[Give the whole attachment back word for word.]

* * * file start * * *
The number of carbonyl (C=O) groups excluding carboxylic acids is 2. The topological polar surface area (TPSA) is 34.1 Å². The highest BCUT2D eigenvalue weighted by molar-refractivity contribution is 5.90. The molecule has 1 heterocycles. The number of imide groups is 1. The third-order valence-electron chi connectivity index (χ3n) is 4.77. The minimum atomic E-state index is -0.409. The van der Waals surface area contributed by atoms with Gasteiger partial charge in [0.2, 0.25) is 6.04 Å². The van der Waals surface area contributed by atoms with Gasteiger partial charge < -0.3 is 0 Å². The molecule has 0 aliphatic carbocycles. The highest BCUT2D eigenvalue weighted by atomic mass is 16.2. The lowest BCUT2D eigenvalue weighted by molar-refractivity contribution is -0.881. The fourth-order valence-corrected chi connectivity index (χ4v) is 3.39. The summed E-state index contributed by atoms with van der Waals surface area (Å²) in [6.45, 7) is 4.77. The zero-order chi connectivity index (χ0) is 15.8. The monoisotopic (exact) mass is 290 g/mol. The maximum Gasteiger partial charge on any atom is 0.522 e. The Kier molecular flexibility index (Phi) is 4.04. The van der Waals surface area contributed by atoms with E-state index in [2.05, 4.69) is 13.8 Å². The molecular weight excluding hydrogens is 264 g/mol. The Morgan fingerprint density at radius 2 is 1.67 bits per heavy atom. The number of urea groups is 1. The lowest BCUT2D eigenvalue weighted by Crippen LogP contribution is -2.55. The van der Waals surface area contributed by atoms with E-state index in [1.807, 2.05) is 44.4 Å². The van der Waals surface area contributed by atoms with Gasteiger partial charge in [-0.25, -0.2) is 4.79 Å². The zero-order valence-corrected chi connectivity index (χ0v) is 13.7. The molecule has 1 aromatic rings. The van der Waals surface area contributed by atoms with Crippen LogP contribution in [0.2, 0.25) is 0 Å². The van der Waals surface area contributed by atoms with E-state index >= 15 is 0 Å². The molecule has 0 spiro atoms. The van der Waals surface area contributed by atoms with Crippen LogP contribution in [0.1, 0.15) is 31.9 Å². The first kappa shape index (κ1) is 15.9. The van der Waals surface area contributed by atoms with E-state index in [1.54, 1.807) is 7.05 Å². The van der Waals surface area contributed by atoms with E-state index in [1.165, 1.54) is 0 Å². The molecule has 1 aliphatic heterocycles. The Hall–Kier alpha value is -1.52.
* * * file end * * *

The number of carbonyl (C=O) groups excluding carboxylic acids is 2. The topological polar surface area (TPSA) is 34.1 Å². The highest BCUT2D eigenvalue weighted by molar-refractivity contribution is 5.90. The molecule has 1 heterocycles. The number of imide groups is 1. The third-order valence-electron chi connectivity index (χ3n) is 4.77. The minimum atomic E-state index is -0.409. The van der Waals surface area contributed by atoms with Gasteiger partial charge in [0.2, 0.25) is 6.04 Å². The van der Waals surface area contributed by atoms with Gasteiger partial charge < -0.3 is 0 Å². The molecule has 0 aliphatic carbocycles. The highest BCUT2D eigenvalue weighted by atomic mass is 16.2. The lowest BCUT2D eigenvalue weighted by molar-refractivity contribution is -0.881. The fourth-order valence-corrected chi connectivity index (χ4v) is 3.39. The summed E-state index contributed by atoms with van der Waals surface area (Å²) in [6.45, 7) is 4.77. The zero-order chi connectivity index (χ0) is 15.8. The monoisotopic (exact) mass is 290 g/mol. The maximum Gasteiger partial charge on any atom is 0.522 e. The Kier molecular flexibility index (Phi) is 4.04. The van der Waals surface area contributed by atoms with E-state index in [2.05, 4.69) is 13.8 Å². The molecular weight excluding hydrogens is 264 g/mol. The Morgan fingerprint density at radius 2 is 1.67 bits per heavy atom. The number of urea groups is 1. The lowest BCUT2D eigenvalue weighted by Crippen LogP contribution is -2.55. The van der Waals surface area contributed by atoms with E-state index in [1.807, 2.05) is 44.4 Å². The van der Waals surface area contributed by atoms with Gasteiger partial charge in [-0.25, -0.2) is 4.79 Å². The zero-order valence-corrected chi connectivity index (χ0v) is 13.7. The molecule has 1 aromatic rings. The van der Waals surface area contributed by atoms with Crippen LogP contribution in [0.2, 0.25) is 0 Å². The van der Waals surface area contributed by atoms with E-state index >= 15 is 0 Å². The molecule has 0 spiro atoms. The van der Waals surface area contributed by atoms with Crippen LogP contribution in [0.1, 0.15) is 31.9 Å². The first kappa shape index (κ1) is 15.9. The van der Waals surface area contributed by atoms with E-state index in [1.54, 1.807) is 7.05 Å². The van der Waals surface area contributed by atoms with E-state index in [1.165, 1.54) is 0 Å². The molecule has 1 aliphatic heterocycles. The Hall–Kier alpha value is -1.52.